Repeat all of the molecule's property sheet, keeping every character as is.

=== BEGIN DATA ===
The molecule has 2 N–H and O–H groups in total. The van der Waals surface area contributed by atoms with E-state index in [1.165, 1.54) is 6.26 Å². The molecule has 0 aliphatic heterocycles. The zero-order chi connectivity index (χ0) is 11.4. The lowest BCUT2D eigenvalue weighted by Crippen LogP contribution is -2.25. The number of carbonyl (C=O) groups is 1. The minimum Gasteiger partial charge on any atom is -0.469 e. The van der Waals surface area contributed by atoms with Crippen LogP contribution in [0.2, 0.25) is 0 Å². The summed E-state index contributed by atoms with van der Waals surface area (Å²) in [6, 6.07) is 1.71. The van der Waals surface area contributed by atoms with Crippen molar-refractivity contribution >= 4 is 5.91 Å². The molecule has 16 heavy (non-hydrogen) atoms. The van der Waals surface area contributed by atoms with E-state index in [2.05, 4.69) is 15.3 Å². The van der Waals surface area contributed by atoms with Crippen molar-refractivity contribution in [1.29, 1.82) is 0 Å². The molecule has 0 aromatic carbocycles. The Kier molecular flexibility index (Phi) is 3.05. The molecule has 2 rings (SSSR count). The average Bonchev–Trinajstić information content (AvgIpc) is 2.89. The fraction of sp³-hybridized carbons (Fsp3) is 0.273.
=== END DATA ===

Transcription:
The molecule has 2 N–H and O–H groups in total. The van der Waals surface area contributed by atoms with E-state index in [1.165, 1.54) is 6.26 Å². The molecule has 0 aliphatic heterocycles. The zero-order chi connectivity index (χ0) is 11.4. The lowest BCUT2D eigenvalue weighted by Crippen LogP contribution is -2.25. The number of carbonyl (C=O) groups is 1. The minimum Gasteiger partial charge on any atom is -0.469 e. The van der Waals surface area contributed by atoms with Crippen LogP contribution in [0.2, 0.25) is 0 Å². The summed E-state index contributed by atoms with van der Waals surface area (Å²) in [6, 6.07) is 1.71. The van der Waals surface area contributed by atoms with Crippen molar-refractivity contribution >= 4 is 5.91 Å². The molecule has 16 heavy (non-hydrogen) atoms. The van der Waals surface area contributed by atoms with E-state index in [2.05, 4.69) is 15.3 Å². The van der Waals surface area contributed by atoms with Crippen molar-refractivity contribution in [1.29, 1.82) is 0 Å². The molecule has 0 aromatic carbocycles. The Kier molecular flexibility index (Phi) is 3.05. The molecule has 2 rings (SSSR count). The average Bonchev–Trinajstić information content (AvgIpc) is 2.89. The fraction of sp³-hybridized carbons (Fsp3) is 0.273.